LT: “Applications will become self-aware in terms of what resources they use.” He continued by explaining that elasticity has two sides: scaling-up followed by a scaling-down when the resources are not longer needed, so the application management software needs to take those resources into account to know exactly what are the costs and resource availability.

JW: “Hybrids are best under most circumstances.”

LT: “The whole debate between private and public cloud is going to go away, because cloud computing is about making pooled resources accessible in an elastic model.” Those who move their internal data centers to a cloud model are going to be successful if “they manage to run it as an Internal Service Provider”.

JW: “When you think enterprise resources coupled with cloud resources, besides that model of distant data centers, there are other models possible.” “If you have a multi-offer type of hosting/cloud provider, there are benefits of co-lo coupled with on demand resources being in the same physical facility.” Another architecture, that JW sees coming in the next 10 years is the one where “the network connecting enterprise resources to the cloud is a bus on a single chip.” He explains that such a move is needed for homomorphic encryption and cloud security.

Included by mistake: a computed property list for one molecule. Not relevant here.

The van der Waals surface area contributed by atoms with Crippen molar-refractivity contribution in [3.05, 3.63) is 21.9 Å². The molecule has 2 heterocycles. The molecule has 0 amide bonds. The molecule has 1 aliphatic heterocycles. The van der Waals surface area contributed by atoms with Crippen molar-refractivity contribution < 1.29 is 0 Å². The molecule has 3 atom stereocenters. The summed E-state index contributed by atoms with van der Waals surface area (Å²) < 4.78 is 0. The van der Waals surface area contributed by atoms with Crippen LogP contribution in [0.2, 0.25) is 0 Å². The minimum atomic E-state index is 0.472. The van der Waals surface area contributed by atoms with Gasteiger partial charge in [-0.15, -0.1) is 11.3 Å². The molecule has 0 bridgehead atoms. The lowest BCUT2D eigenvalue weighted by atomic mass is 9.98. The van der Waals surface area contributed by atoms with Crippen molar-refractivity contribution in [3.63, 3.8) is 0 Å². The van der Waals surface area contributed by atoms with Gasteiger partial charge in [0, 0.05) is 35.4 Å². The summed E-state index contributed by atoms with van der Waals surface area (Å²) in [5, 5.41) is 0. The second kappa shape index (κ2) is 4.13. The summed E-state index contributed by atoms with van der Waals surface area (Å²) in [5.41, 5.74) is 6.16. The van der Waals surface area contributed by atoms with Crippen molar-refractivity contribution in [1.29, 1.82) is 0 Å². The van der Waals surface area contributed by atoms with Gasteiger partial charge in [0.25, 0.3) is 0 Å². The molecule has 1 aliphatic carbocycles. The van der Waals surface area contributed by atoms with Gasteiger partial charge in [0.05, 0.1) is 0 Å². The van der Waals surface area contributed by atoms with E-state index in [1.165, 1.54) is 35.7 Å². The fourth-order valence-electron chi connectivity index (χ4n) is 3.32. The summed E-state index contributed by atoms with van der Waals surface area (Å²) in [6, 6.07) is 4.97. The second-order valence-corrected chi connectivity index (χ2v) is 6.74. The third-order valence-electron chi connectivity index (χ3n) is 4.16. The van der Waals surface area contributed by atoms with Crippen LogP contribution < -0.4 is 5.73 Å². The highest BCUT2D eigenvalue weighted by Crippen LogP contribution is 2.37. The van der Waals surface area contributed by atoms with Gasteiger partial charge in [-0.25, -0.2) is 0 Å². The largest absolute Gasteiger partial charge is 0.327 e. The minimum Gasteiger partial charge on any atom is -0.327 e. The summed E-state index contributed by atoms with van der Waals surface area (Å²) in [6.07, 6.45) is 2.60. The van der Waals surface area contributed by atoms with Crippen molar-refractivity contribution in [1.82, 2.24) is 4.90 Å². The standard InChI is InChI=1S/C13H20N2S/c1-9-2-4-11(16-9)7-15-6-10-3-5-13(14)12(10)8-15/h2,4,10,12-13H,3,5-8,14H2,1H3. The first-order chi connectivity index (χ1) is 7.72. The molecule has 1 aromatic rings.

Both Tucker and Weinman believe that the border between private and public clouds will slowly disappear, the results being hybrid clouds, because that’s the essence of the cloud: the ability to run applications on any available resource be it internal or external.

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OpenCore CARS Vision by William Louth

Lew Tuckers vision "Applications will become self-aware in terms of what resources they use" seems to very similar to our own except for we see this not just confined to the cloud and the granularity of a resource much finer even business related if need be.

Cost Aware Runtimes & Services (CARS)
opencore.jinspired.com/?page_id=3063

OpenCore QoS for Apps Technology by William Louth

Lew Tucker "so the application management software needs to take those resources into account to know exactly what are the costs and resource availability."

Our view of resource availability and its reservation is a small as a inflight request even within low latency environments in which such things consume only a few hundred of microseconds of processing time.

QoS for Applications
opencore.jinspired.com/?page_id=3058